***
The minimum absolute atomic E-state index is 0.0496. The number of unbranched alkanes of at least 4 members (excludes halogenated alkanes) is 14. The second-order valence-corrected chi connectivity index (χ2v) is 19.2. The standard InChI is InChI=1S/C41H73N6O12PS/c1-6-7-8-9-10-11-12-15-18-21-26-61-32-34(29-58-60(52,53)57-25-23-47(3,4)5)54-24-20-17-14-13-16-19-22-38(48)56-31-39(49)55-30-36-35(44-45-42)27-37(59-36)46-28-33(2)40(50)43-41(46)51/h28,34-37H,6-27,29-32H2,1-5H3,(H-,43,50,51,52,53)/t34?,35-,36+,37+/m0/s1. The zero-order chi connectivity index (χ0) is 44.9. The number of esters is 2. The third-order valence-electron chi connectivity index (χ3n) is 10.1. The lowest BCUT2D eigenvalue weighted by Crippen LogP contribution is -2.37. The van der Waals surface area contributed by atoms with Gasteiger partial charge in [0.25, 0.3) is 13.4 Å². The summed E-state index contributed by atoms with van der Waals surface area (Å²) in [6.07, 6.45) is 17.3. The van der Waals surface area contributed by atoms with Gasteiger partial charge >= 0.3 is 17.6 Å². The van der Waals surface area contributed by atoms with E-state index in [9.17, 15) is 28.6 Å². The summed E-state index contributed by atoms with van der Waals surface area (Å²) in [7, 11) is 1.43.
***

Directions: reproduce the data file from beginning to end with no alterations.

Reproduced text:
The minimum absolute atomic E-state index is 0.0496. The number of unbranched alkanes of at least 4 members (excludes halogenated alkanes) is 14. The second-order valence-corrected chi connectivity index (χ2v) is 19.2. The standard InChI is InChI=1S/C41H73N6O12PS/c1-6-7-8-9-10-11-12-15-18-21-26-61-32-34(29-58-60(52,53)57-25-23-47(3,4)5)54-24-20-17-14-13-16-19-22-38(48)56-31-39(49)55-30-36-35(44-45-42)27-37(59-36)46-28-33(2)40(50)43-41(46)51/h28,34-37H,6-27,29-32H2,1-5H3,(H-,43,50,51,52,53)/t34?,35-,36+,37+/m0/s1. The zero-order chi connectivity index (χ0) is 44.9. The number of esters is 2. The third-order valence-electron chi connectivity index (χ3n) is 10.1. The lowest BCUT2D eigenvalue weighted by Crippen LogP contribution is -2.37. The van der Waals surface area contributed by atoms with Gasteiger partial charge in [0.25, 0.3) is 13.4 Å². The summed E-state index contributed by atoms with van der Waals surface area (Å²) in [6.07, 6.45) is 17.3. The van der Waals surface area contributed by atoms with Gasteiger partial charge >= 0.3 is 17.6 Å². The van der Waals surface area contributed by atoms with E-state index in [9.17, 15) is 28.6 Å². The summed E-state index contributed by atoms with van der Waals surface area (Å²) in [7, 11) is 1.43.